Soil amendments are substances added to the soil to improve its physical and chemical properties, such as structure, water retention, and nutrient content. Examples include compost, well-rotted manure, and peat.

However, not all soils will benefit from the same types of amendments. Before making any amendments, it’s essential to understand your specific soil needs. Conducting a soil test can give you valuable insights into your soil’s pH levels, nutrient deficiencies, and other characteristics, helping you choose the most appropriate amendments.


Mulching with organic materials like wood chips, pinestraw, or even grass clippings serves multiple purposes in soil management. Primarily, it reduces the rate of soil moisture evaporation, helping to maintain a consistent level of moisture for plant roots. As these organic materials decompose, they enrich the soil with nutrients and improve its structure. This, in turn, enhances the soil’s water retention capabilities.

Mulch also acts as a barrier against soil erosion and inhibits the growth of weeds, both of which can affect water distribution and root health. By integrating organic mulching into your soil management practices, you can effectively conserve water while enriching your soil.

Proper Tilling Techniques

Tilling is the practice of turning over the soil to break up compacted layers, improve aeration, and mix in organic matter. However, there is some debate over the usefulness of tilling, and in many cases tilling can actually cause more harm than good.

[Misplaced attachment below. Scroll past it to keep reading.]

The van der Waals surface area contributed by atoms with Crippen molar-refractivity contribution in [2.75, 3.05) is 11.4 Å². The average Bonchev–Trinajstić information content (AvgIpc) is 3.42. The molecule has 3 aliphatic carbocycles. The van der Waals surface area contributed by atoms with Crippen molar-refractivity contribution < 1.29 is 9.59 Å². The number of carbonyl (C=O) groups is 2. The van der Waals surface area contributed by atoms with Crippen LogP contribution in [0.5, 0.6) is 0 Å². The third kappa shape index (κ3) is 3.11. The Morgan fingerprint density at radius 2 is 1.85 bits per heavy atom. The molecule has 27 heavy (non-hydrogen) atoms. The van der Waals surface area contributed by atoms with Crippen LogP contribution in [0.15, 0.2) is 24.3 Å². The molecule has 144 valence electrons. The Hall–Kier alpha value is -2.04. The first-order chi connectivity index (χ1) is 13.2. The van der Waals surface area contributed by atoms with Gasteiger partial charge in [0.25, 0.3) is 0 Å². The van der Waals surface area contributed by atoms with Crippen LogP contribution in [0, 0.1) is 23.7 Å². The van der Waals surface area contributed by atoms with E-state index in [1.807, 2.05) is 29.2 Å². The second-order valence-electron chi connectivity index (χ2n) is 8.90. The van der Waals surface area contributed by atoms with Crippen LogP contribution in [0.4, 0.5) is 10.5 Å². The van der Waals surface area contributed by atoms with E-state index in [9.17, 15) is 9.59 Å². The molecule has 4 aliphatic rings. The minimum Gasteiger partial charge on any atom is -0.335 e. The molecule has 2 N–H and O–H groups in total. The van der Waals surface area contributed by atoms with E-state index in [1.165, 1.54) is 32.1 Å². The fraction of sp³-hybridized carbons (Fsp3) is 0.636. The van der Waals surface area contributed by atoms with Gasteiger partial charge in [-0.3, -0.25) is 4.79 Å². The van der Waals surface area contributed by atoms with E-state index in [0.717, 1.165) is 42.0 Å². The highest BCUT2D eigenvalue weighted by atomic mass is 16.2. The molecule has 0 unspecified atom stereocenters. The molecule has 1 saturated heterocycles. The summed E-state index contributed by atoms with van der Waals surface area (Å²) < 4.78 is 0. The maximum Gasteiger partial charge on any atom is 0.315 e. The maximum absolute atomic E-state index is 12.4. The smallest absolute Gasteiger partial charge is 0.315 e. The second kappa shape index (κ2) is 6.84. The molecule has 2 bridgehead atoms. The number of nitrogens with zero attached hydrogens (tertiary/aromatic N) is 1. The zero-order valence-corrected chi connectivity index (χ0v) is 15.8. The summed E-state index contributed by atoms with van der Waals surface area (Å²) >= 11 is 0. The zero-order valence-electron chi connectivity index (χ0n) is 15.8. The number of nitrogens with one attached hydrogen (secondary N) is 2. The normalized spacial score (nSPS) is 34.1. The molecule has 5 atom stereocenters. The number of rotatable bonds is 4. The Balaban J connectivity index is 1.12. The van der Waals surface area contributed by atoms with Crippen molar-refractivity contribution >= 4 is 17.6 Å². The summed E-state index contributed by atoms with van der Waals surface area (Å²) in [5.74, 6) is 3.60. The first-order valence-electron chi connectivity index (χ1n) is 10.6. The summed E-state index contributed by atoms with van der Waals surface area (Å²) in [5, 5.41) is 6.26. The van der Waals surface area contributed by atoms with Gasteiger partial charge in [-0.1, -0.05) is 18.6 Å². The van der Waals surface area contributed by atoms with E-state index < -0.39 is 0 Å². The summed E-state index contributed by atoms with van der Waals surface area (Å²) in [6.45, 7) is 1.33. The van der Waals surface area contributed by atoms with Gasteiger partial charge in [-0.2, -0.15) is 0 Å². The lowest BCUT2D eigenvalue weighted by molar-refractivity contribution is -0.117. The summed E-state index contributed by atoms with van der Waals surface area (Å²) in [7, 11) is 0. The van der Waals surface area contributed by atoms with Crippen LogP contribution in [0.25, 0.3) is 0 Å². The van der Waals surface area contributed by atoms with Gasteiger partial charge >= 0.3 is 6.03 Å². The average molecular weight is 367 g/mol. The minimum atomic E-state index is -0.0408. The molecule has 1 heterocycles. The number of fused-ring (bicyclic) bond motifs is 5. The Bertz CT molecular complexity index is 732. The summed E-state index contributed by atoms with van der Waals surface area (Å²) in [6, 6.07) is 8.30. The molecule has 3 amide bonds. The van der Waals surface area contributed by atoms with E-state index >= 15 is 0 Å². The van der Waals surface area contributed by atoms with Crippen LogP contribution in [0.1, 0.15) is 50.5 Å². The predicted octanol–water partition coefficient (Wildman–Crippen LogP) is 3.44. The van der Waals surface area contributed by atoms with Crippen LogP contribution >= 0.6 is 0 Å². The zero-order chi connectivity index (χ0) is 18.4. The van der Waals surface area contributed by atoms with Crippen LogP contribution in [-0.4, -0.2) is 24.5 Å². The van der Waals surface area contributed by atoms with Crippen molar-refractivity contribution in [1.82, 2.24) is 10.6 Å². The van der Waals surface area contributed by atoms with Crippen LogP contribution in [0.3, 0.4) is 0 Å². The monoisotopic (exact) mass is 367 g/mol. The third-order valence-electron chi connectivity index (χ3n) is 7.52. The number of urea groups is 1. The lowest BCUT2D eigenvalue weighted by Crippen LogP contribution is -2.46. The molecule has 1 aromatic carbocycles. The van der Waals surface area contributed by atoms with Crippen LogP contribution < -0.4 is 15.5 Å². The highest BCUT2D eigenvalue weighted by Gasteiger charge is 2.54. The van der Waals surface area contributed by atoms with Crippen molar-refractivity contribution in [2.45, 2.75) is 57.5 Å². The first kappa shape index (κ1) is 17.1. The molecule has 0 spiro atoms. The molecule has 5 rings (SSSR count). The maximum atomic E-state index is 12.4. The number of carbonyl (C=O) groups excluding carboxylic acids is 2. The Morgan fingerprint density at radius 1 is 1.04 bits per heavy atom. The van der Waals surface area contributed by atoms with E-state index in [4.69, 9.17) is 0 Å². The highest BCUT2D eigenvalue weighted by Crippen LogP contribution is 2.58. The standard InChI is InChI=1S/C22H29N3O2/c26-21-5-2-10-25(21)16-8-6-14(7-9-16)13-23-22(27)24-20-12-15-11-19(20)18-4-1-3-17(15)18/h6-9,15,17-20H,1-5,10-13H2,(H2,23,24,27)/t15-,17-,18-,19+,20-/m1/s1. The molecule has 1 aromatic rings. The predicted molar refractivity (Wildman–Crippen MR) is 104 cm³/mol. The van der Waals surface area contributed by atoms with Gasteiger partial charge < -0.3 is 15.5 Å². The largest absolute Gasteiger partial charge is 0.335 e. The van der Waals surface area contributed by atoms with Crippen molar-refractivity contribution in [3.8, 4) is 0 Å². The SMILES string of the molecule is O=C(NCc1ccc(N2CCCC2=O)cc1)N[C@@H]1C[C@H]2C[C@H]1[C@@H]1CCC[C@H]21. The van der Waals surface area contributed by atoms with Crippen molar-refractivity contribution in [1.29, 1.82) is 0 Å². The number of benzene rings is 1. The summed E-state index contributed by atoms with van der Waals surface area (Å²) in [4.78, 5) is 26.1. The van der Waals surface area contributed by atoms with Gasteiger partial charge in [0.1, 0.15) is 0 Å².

Tilling alters your soil’s structure and if performed incorrectly can lead to a phenomena called ‘hardpan’ where your soil develops a compacted layer just below the depth that was tilled. Plant roots will struggle to go deeper than this, limiting their rooting depth.

We recommend that unless you know what you’re doing, you avoid tilling for no reason. Sometimes it will be necessary to till soil to work in soil amendments – but otherwise this might be a chore to skip.

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Tools and Techniques for Assessing Soil Moisture

All soils have a particular water holding capacity. The maximum amount is known as the field capacity – adding water beyond this point will only result in runoff. On the other hand, there is a point where soils are so dry that plants are no longer able to extract moisture. This is known as the wilting point.